Thursday, May 16, 2013

AAJ 2013 - A final few words

Azraq AFB
Tools of the trade. APAAME_20130418_DLK-0310. Photo: David Kennedy.
The 2013 flying season in Jordan extended over a month and comprised of four flights: 20130409, 20130414, 20130418 and 20130428 which can now be accessed on our Flickr site; and five ground fieldtrips: 20130412, 20130416, 20130419, 20130430 and 20130502. Despite some very inclement weather in the month of April, somehow the flying days remained clear and four successful flights were conducted, sadly the first cut short to just two legs out of three due to technical difficulties.

All photographs from the flights are now online. Direct links to the flight photosets on Flickr are provided with the flight summaries below. We continue to provide all photographs ‘warts and all’ online as you may very well be interested in a different aspect of our photography and/or spot something that we haven’t in a ‘bad’ photo. If you do so please do not hesitate to let us know!
Ghusein Settlement 2, Ghusein Pendant 25
Ghussein Settlement 2. APAAME_20130409_RHB-0049. Photo: Robert Bewley.
20130409: to the east over the basalt desert. Bernd Mueller-Neuhof of the Deutsches Arch√§ologisches Institut accompanied us on this flight to aid us in identifying and recording sites pertinent to his project ‘Arid Habitats in the 5th to the Early 3rd Millennium BC: Mobile Subsistence, Communication and Key Resource Use in the Northern Badia (NE-Jordan)’. This included stone structures and possible settlement areas built on the basalt landscape, such as the Bronze Age site and water farming structures of Jawa, but also flint mines located beyond the eastern edge of the lavafield.
Umm el-Hanafish
Umm el-Hanafish. APAAME_20130414_REB-0028. Photo: Rebecca Banks.
20130414: This flight sought to illuminate for us of the condition of sites located within the hinterland of Amman, ancient Philadelphia. Some sites are well known ruins and have been investigated. Many sites are recorded as possible ruins by 19th century travellers or marked as ruins on maps created during the middle 20th century drawn from topographical survey photographs, but little is known of them since those notations. Sites were difficult to see or investigate due to their location either amongst the expanding suburbs of Amman or in a fertile area with continued farming, habitation, and even lush spring grasses doing their best to hide ruins.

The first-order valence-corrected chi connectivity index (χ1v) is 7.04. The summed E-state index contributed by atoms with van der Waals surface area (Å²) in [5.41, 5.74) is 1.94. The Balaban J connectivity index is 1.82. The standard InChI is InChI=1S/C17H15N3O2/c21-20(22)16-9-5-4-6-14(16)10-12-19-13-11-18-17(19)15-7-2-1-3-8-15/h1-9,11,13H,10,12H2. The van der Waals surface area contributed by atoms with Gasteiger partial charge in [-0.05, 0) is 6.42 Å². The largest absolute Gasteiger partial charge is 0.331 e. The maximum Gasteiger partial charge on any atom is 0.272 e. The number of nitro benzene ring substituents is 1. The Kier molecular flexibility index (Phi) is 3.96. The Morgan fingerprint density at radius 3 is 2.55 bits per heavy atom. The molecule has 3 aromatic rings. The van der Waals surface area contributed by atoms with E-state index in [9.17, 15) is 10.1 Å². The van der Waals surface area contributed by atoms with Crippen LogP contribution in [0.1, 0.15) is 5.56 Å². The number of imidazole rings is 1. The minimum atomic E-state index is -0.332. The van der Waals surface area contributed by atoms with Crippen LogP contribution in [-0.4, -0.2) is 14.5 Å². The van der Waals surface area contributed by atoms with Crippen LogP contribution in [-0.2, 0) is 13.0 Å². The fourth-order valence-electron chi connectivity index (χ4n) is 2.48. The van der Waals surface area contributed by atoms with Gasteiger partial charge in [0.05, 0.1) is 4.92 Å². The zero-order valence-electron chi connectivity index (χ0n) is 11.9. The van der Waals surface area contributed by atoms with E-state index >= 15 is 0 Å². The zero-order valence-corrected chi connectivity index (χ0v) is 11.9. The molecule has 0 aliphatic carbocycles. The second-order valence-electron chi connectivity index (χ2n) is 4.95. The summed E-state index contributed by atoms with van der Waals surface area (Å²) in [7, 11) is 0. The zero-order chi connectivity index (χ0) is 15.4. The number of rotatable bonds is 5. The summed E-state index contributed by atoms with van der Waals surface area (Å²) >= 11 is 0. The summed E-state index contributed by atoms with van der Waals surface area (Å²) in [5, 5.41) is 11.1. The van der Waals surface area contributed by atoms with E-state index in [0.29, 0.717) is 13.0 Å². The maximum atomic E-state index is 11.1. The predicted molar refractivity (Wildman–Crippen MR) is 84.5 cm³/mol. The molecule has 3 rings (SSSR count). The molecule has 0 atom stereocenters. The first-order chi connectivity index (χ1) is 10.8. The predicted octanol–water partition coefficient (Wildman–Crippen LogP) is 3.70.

Azraq Kite 1; Azraq Kite 61; Azraq Kite 92; Azraq Pendant 30; Azraq Wheel 229
Kites and Wheels in the vicinity of Azraq damaged due to bulldozing and the development of an olive farm. APAAME_20130418_MND-0806. Photo: Mat Dalton.
20130418: We returned to the basalt desert of Jordan for this flight to conduct some requested flying in the region of Jebel Qurma for the University of Leiden’s ongoing project directed by Prof. Akkermans, and those sites in the vicinity of the northernmost Mesa in the Qattafi area for Prof. Gary Rollefson and his ongoing research in that area. In addition to this we recorded and monitored numerous sites, moving north from the Qattafi area to Safawi, and then to Azraq itself. What is particularly apparent during this flight is the difference in site condition between more remote structures in the basalt desert and those closer to the developed areas of Safawi and Azraq.
Dayr Ajlun
Dayr Ajlun? located in the backyard of a modern house. A cistern and press are visible. APAAME_20130428_DDB-1107. Photo: Don Boyer
20130428: Our last flight of the season was spent in the fertile and densely populated areas of Jarash and the southern Highlands of Ajlun. Jarash is an area we monitor closely and frequently, but this flight we concentrated on smaller sites that can easily go unnoticed in the landscape - the evidence of water structures such as mills, presses, cisterns and channels that would have allowed the landscape to support a large population and industry in ancient times. These structures are the topic of the ongoing research of fellow AAJ team member Don Boyer. The flight also continued and broadened the focus of 20130414’s flight: sites noted by 19th century explorers and sites in the greater Amman hinterland area. This flight was not only interesting for its subject matter, but as it was spring, breathtakingly beautiful documenting the region’s landscape in full verdure.

We are always thankful for the kindness and hospitality we experience in Jordan: from the British Institute, Amman where we are based and supported by the Director Carol Palmer and the Administrator Nadja Qais; the Royal Jordanian Air Force who continually provide us with access to the very necessary aircraft and excellent pilots to conduct our flights – under the skilful and friendly direction of Colonel Ra’ed Thaglag, and Lt. Colonels Khalil Bjadough and Farouk Al-Sabbagh; our colleagues and the many institutions in and working in Jordan who meet with us and aid us in developing the Archive through their own research and expertise; and of course the lovely and constantly hospitable people of Jordan itself. Finally but crucially, heartfelt thanks to the continued generous and vital support of the Packard Humanities Institute.

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